"bleeding" between some negative frames -- development? camera?

Discussion in 'Black and White' started by todd_b|1, Aug 24, 2014.

  1. Hi,
    I am noticing that there is some "bleeding" on several of my negatives. Please take a look at the attached image.
    -- The negative densities are OK. I don't know why these look all blown out, so please try to ignore that. (This was scanned on a plain-jane scanner with sleeved negatives, I just wanted to make sure I captured the defect).
    -- I've boxed in three areas where you can see the image bleeding outside of the frame: top of both frames bleeding off the top (and off to the right for the second image). Upper left of second frame bleeding out.
    Is this my processing?
    Many Thanks!
    Todd
    [​IMG]
     
  2. One reason may be that the pressure plate is not pushing the film tight enough against the film opening. I notice they are extremely bright areas.
     
  3. Massive over exposure, pure and simple.
     
  4. Hi Ellis, on the light table I think the densities look OK, there is some detail there. That said I am usually completely wrong. I'll scan the contact sheet when I can, my scanner can handle that (just not negatives). Massive overexposure would break out of the frame like that?
     
  5. AJG

    AJG

    +1 for Ellis--I've seen a lot of student negatives over the years with exactly the same problem.
     
  6. I agree with Ellis, looks like massive overexposure in those specific areas, not the frames as a whole.
    This is normal behaviour, don't worry about it.
     
  7. It's halation. Happens when the sun or other extremely bright light is at the frame edge. I have a few photos like that. Doesn't matter whether the frame is properly exposed or overexposed, although overexposure may contribute a bit to the effect. Anti-halation treatments help but can't prevent extreme light sources from bleeding into the usually-unexposed frame margins. Some films and film bases are better than others, some are much worse.
    More extreme examples occur with some infrared films with light piping, which is why some IR films must be loaded in the dark. The exposed leader can pipe light well inside the cassette or rolled film. Reportedly some Lucky films during the early-mid 2000s had little anti-halation treatment and were vulnerable to this effect, but I never got a chance to try them.
    Here's an example from one of my 35mm negatives, with part of the frame edge visible. T-Max 400 at EI 800 in Microphen. I've seen this in some medium format films too, where the halation spills over into the next frame due to the thinner margins with some cameras. #1 points to the halation. The others are various types of flare.
    Sorry about the grisly content of the photo. It's all I have scanned to illustrate the halation effect. It's a deer that was decapitated by a game officer after it was accidentally struck and killed by a vehicle on a rural road.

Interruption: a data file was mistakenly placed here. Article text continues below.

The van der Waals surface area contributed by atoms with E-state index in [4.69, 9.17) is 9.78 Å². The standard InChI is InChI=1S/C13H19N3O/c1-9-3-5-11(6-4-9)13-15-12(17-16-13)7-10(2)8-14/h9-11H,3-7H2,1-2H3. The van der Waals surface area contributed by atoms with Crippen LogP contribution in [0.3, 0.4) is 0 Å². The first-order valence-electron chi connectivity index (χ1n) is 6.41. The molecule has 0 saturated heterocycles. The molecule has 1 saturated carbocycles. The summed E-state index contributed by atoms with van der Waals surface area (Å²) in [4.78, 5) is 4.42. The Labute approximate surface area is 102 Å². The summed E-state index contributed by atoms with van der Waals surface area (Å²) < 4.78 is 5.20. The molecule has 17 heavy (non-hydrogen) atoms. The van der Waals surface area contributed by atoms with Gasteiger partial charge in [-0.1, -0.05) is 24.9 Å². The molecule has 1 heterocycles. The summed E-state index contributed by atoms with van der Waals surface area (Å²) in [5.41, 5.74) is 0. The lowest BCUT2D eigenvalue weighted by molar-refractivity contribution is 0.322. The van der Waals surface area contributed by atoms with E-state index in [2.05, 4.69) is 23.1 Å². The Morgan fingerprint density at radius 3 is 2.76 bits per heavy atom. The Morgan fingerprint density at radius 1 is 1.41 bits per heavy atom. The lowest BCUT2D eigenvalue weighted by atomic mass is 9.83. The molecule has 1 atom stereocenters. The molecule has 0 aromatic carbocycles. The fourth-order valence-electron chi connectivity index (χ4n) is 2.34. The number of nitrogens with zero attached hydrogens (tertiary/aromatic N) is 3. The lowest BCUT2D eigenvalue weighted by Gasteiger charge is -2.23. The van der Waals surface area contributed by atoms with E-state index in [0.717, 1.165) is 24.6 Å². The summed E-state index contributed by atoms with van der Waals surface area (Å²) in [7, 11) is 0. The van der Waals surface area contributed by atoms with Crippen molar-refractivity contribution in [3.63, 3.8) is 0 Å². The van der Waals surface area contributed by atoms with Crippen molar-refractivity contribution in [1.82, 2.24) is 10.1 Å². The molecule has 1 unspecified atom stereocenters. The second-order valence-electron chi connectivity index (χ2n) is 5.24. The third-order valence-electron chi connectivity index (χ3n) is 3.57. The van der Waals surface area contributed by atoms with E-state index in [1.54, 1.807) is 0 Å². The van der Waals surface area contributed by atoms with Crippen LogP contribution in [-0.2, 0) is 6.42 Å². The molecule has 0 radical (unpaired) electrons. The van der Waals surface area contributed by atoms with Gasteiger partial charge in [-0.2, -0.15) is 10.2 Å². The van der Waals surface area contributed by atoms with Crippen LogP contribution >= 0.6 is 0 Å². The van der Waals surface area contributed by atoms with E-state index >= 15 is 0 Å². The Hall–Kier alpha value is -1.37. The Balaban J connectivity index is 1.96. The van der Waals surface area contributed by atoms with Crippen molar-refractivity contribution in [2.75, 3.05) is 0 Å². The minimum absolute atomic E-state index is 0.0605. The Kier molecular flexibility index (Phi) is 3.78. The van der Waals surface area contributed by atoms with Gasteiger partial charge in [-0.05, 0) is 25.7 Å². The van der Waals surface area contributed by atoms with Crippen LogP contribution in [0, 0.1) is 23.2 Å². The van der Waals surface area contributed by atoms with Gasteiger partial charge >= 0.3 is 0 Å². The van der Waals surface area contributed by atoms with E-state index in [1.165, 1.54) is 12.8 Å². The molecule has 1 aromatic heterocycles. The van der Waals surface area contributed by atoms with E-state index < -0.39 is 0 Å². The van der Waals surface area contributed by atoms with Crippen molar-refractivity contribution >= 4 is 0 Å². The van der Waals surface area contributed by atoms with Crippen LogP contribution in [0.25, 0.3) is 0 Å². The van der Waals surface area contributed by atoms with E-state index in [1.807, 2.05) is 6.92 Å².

[​IMG]
    Previous discussion.
    Other examples of halation.
     
  8. Lex (and Ellis) are correct. It's a result of halation caused by overexposure in those areas. It's normal. Nothing is wrong with your camera or development.
     
  9. Super! Thanks so much!!
     
  10. I have seen this when the shutter stuck open, and so the frame was exposed for many seconds. A really bright source, such as the sun, will also do it.
     
  11. I think Elis has the most likely source of the problem. Have you had the camera serviced? This sort of edge light leak is likely to be a pressure plate issue. A jarring of the camera can cause this. The plate spring may be old, the plate may be slightly out of alignment or even dirty of slightly bent (this is last is unlikely, unless it got bent while open.
     
  12. Don't make this too complicated. Look at the other threads I linked to, and other examples you can find online. It's just halation and can occur anywhere in the frame with sun directly in the shot in an otherwise normally exposed photo; or with other extremely bright light sources in some situations.
    The pressure plate won't completely block halation. For similar reasons a closed 35mm film cassette's light seals won't prevent light piping with some IR films. I've seen this effect with all of my cameras, 35mm and MF. We just don't notice it when it occurs in the middle of the frame. No particular need to worry about the pressure plate unless there are other indications that it's out of adjustment and film flatness has been compromised - such as obvious focus problems on the same plane with a fast lens used wide open, which may indicate film buckling or curling, or irregular lines around the rebates between the frames and edges.
    The phenomenon was first noted in a 1901 publication and, while undesirable for most conventional photographic uses, has led to the development of other products such as 3M's optical lighting film. Over the decades of film development various bases and anti-halation coatings were tried to minimize the effect. The distinctive blue-green dyes that are readily soluble in water with some European films (notably Efke several years ago) were the anti-halation coatings. Kodak and Ilford anti-halation coatings are less water soluble but I've noticed they seem to be more soluble in highly alkaline developers. However I'm not sure whether the purplish-blue offal is anti-halation, sensitizing dyes or both.
     
  13. It is normal with back light shots where the subject is in shadow or indoors.

    Hp5+ is a high dynamic range film you have merely exceeded its range by some margin.
     

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